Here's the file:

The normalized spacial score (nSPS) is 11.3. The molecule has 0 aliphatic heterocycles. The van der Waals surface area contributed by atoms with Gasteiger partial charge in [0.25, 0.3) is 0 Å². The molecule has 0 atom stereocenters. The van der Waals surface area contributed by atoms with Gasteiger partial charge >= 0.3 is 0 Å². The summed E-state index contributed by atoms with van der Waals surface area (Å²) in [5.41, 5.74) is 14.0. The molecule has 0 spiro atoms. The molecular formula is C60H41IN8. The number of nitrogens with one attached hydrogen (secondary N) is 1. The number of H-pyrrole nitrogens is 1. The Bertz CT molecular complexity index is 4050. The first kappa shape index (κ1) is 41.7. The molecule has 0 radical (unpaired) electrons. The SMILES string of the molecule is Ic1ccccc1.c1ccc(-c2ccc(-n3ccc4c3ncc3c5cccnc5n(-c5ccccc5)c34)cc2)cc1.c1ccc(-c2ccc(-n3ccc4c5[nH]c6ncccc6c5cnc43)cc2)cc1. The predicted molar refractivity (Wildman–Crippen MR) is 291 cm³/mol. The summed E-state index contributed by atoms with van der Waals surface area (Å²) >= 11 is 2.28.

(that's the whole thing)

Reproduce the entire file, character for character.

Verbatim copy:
The normalized spacial score (nSPS) is 11.3. The molecule has 0 aliphatic heterocycles. The van der Waals surface area contributed by atoms with Gasteiger partial charge in [0.25, 0.3) is 0 Å². The molecule has 0 atom stereocenters. The van der Waals surface area contributed by atoms with Gasteiger partial charge >= 0.3 is 0 Å². The summed E-state index contributed by atoms with van der Waals surface area (Å²) in [5.41, 5.74) is 14.0. The molecule has 0 spiro atoms. The molecular formula is C60H41IN8. The number of nitrogens with one attached hydrogen (secondary N) is 1. The number of H-pyrrole nitrogens is 1. The Bertz CT molecular complexity index is 4050. The first kappa shape index (κ1) is 41.7. The molecule has 0 radical (unpaired) electrons. The SMILES string of the molecule is Ic1ccccc1.c1ccc(-c2ccc(-n3ccc4c3ncc3c5cccnc5n(-c5ccccc5)c34)cc2)cc1.c1ccc(-c2ccc(-n3ccc4c5[nH]c6ncccc6c5cnc43)cc2)cc1. The predicted molar refractivity (Wildman–Crippen MR) is 291 cm³/mol. The summed E-state index contributed by atoms with van der Waals surface area (Å²) >= 11 is 2.28.